A council boss has demanded answers over repeated delays to the refurbishment of the Tyne Pedestrian and Cyclist Tunnel.
Since shutting for renovations in 2013 the project has missed its original deadline of 2015 and according to the latest indications won’t reopen until Christmas at least. The cost has risen to £15.5million.
The crossing opened in 1951 after taking four years to build at a cost of £833,000.
It was due to re-open in the autumn, but a report for the North East Combined Authority’s (NECA) Leadership Board has admitted this is likely to be pushed back again.
NECA’s chief finance officer Paul Woods assured members of the panel that work was ‘still on track’, South Tyneside Council leader Iain Malcolm pushed for a more detailed update on the scheme’s progress.
Coun Malcolm said, “There are a lot of people south of the Tyne, and north, and it really isn’t fair that this has gone on so long.
“I know it’s problems with the contractors, but it seems to get lost and we really need to get this pedestrian tunnel open.”
It has now been more than five years since it was shut for renovations, installation of lifts and replacement of the tunnel’s outdated mechanical and electrical systems.
This was originally budgeted at about £6.9million, but the expected final cost has now ballooned to more than £15.5million.
Delays have dogged work on the tunnel since it began in 2013.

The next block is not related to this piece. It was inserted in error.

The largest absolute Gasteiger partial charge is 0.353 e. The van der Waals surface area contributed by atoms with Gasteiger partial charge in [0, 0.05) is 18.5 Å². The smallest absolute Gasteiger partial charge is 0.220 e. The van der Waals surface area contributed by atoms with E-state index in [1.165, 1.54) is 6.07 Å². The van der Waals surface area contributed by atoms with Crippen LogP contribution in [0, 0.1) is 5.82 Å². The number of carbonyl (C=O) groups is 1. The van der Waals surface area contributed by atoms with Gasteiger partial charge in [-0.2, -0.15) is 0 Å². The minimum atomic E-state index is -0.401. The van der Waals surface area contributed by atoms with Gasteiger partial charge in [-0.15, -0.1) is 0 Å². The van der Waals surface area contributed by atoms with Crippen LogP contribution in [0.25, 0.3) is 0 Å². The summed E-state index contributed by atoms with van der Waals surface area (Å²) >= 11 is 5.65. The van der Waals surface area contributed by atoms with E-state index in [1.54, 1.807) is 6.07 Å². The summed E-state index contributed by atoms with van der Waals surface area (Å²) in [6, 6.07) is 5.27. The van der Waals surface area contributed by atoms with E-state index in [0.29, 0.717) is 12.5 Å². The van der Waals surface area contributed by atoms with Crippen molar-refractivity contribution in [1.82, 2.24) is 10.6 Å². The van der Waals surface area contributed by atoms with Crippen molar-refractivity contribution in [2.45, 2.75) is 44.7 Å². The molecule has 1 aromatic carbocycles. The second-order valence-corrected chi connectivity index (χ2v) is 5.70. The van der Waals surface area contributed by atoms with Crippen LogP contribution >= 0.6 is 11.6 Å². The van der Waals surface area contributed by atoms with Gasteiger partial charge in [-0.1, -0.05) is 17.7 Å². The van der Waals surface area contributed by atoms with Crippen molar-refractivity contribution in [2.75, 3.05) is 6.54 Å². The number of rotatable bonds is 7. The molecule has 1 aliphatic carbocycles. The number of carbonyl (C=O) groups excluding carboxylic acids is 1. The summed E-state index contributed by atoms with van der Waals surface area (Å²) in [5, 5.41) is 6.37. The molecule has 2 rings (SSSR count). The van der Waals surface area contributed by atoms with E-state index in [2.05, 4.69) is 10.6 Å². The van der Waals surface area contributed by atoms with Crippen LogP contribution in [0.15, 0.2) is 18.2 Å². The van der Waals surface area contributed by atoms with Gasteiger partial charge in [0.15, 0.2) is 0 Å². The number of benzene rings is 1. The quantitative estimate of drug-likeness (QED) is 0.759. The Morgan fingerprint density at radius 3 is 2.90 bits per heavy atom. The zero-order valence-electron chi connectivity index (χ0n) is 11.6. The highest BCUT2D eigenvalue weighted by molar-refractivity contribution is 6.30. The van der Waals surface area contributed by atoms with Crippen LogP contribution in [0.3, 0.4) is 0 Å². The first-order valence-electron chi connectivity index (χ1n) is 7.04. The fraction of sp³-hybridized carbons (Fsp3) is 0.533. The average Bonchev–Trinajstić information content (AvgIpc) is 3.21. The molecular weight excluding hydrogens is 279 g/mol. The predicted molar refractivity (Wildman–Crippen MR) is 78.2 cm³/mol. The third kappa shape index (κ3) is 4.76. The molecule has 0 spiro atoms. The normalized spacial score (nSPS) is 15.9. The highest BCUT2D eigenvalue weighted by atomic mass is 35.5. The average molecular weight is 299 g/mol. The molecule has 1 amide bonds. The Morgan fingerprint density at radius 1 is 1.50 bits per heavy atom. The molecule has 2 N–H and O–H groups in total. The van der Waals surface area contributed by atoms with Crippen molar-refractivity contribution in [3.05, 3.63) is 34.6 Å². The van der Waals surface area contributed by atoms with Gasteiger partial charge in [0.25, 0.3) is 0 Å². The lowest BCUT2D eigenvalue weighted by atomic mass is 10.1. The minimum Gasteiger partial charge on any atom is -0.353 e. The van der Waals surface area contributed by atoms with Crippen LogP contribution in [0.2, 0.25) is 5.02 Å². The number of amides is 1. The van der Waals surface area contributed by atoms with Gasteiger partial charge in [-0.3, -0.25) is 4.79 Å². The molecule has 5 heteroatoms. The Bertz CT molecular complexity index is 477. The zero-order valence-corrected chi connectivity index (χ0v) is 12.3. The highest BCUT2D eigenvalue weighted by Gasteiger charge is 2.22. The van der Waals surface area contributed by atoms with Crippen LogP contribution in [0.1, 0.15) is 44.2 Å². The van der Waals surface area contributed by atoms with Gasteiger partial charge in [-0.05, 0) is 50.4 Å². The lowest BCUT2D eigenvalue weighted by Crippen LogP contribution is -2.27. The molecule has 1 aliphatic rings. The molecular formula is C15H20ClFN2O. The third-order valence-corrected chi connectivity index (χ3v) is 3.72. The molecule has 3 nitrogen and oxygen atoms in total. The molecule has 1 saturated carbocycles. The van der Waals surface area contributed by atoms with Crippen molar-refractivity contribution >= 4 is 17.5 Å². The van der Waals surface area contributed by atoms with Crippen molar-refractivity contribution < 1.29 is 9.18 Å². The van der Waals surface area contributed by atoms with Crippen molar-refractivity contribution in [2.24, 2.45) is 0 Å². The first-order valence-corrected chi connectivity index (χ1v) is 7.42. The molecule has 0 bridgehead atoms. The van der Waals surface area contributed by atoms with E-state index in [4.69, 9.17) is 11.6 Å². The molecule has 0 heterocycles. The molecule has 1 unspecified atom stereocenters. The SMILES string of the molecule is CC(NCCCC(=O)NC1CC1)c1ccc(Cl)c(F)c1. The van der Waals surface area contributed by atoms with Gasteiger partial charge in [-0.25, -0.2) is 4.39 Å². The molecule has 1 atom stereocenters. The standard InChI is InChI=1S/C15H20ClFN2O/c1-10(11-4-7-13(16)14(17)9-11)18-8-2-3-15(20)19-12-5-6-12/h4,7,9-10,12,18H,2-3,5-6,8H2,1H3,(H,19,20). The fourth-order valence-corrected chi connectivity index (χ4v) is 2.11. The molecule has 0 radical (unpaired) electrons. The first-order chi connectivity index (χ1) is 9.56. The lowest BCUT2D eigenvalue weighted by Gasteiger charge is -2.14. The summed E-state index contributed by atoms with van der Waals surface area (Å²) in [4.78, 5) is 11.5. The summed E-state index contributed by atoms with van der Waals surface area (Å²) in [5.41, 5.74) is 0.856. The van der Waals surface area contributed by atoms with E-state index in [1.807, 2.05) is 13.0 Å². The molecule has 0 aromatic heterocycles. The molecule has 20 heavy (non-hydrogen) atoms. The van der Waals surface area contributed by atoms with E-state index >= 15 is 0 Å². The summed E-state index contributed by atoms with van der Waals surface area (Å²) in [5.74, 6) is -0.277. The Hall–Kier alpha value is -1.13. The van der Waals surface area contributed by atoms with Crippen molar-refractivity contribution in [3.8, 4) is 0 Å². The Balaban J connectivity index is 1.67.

Progress was slowed almost immediately, following the discovery of asbestos and in 2015 the original contractor, GB Building Solutions, went into administration.
NECA then took over responsibility for the project but faced even more problems, including issues with suppliers and another contractor working on the scheme, Vaughan Engineering, also entered administration.
A spokesperson for Newcastle City Council, which is managing the project on behalf of the combined authority, said: “The work on the refurbishment of the Tyne Pedestrian and Cyclist Tunnel has unfortunately been beset by a series of issues which have resulted in a number of delays.
“Because the structure is Grade II listed there were limitations on the amount of investigative work we could undertake beforehand so this meant we did not discover some issues until work had begun.
“The foundations underneath the paving stones were rotten and there was much more asbestos in the tunnel than expected.
“As the work has progressed we have had to deal with a number of other problems, including the loss of three separate contractors – two of which have gone into administration – and a major asbestos contamination which required a specialist deep clean to be carried out throughout the tunnel lasting six months.
“This is undoubtedly a complex and challenging project but work is progressing and we are committed to completing this and bringing the tunnel back into public use.
“Once completed this will be a major transport asset to the region.”
James Harrison , Local Democracy Reporting Service